Its strange to hear all the efforts taken to get certain games to the triple a 'big boys table' because more and more I find myself avoiding triple a games. As I have found that they are much like the popular girls in highschool (ok maybe its changed since I've been there but I doubt it) that is pretty but dumb, boring and a little bit slutty.

My point is the fun interesting games like minecraft, torchlight, zenoclash, din's curse and others dont have triple A rated graphics and usually they seem to be better games for it.

Maybe triple a developers need to put away the expensive motion capture equipment and start creating fun games again, rather than 8 hour interactive movies..

Grouchy Imp:
And highlighted in your post is a very good example of the crossover/pureblood debate. Black Ops is as close to a 100% FPS as it is possible to get, and because it didn't contain crossover elements it took a lot of flak from the critics and much of the player community found fault with it due to a lack of this that or the other, but it still outsold most other games because it appealed to the purists. Fallout 3 was met with glowing praise from reviewers and the gaming community flocked to its mass appeal, but it put off a lot of Fallout 1&2 players because the RPG experience had become diluted, and one has to wonder (taking the success of the CoD series as a template) if Fallout 3 wouldn't have sold even better if it had stayed as a thoroughbred RPG.

I don't think there's really any way of knowing for sure, but I'd have to wonder if those fans of Fallout 1&2 who griped about 3 weren't just griping that the style of the game had changed. I played either 1 or 2 many moons ago, and from what I remember, the core RPG elements of the game still remain- experience points, perks, dialogue choices and even VATS is just an evolution of the combat system.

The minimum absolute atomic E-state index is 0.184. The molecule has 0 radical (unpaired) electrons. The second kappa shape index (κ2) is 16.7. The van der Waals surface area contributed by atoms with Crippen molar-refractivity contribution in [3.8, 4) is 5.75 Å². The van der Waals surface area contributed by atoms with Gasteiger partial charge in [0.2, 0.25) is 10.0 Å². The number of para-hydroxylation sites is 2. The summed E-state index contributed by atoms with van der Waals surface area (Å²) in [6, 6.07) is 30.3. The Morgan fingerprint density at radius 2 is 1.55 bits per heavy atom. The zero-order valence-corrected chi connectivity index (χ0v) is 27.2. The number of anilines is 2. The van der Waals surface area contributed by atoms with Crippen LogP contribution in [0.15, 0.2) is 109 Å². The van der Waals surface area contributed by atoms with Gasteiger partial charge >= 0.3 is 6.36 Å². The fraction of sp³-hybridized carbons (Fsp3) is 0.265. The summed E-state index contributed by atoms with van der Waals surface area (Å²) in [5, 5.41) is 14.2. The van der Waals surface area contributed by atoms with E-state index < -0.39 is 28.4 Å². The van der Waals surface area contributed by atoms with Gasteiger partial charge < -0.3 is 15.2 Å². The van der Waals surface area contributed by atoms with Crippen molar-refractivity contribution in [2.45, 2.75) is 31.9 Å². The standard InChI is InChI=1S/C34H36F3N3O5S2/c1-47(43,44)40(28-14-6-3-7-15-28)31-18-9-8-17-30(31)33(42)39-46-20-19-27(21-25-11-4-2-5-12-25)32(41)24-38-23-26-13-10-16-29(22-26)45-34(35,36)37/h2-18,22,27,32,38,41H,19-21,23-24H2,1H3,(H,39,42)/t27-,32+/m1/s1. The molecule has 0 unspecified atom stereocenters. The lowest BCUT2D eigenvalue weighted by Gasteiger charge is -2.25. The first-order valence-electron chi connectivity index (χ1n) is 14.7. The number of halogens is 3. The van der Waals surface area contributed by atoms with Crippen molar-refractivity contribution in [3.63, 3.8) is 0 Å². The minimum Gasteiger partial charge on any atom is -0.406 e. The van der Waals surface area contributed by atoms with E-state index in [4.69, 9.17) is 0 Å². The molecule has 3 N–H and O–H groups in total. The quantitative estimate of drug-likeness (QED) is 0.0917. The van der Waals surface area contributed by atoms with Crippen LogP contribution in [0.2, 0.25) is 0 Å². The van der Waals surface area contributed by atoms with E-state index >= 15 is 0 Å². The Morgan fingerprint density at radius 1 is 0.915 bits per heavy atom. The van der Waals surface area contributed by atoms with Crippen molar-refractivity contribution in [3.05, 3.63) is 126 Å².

It's too bad though, in some ways. I think just because developers can make a game a certain way, like making Fallout 3 look like an FPS doesn't mean they should. I wrote in another thread about Alpha Protocol, an ambitious game that ultimately fails because it tries to be a Splinter Cell or MGS but Obsidian didn't have the money or the time or the team or a combination of some to pull it off. But if they had scaled down their ambition and designed the game like a tried and true isometric action/RPG game like a blend between Fallout 1/2, Diablo and Lara Croft and the Guardian of Light, it may have been a better game.

I think if Bethesda had kept Fallout 3 like it's predecessors they could have made a mind blowing game, taking current graphical capabilities and applying it to that old model. I guess it would be like, speaking of, if Diablo 3 finally came out looking like Fallout 3. The uproar would be deafening. Instead, Blizzard knows what their fans want and they want to give it to them, but they'll update the look and hopefully have a great game, while still keeping the style that people know and love.

Maybe we'll be lucky and some more developers will move forwards by looking back and give us some games that aren't played from 1st or 3rd person perspective.

Looks like you didn't do your homework, Yahtzee. That exact game already exists.
It's a Source mod called Zombie Master.

Novur:
I would buy that game in a heartbeat.

Hear that, developers? I will buy this game.

I'm with Gonzo! I would buy that! BUY THAT!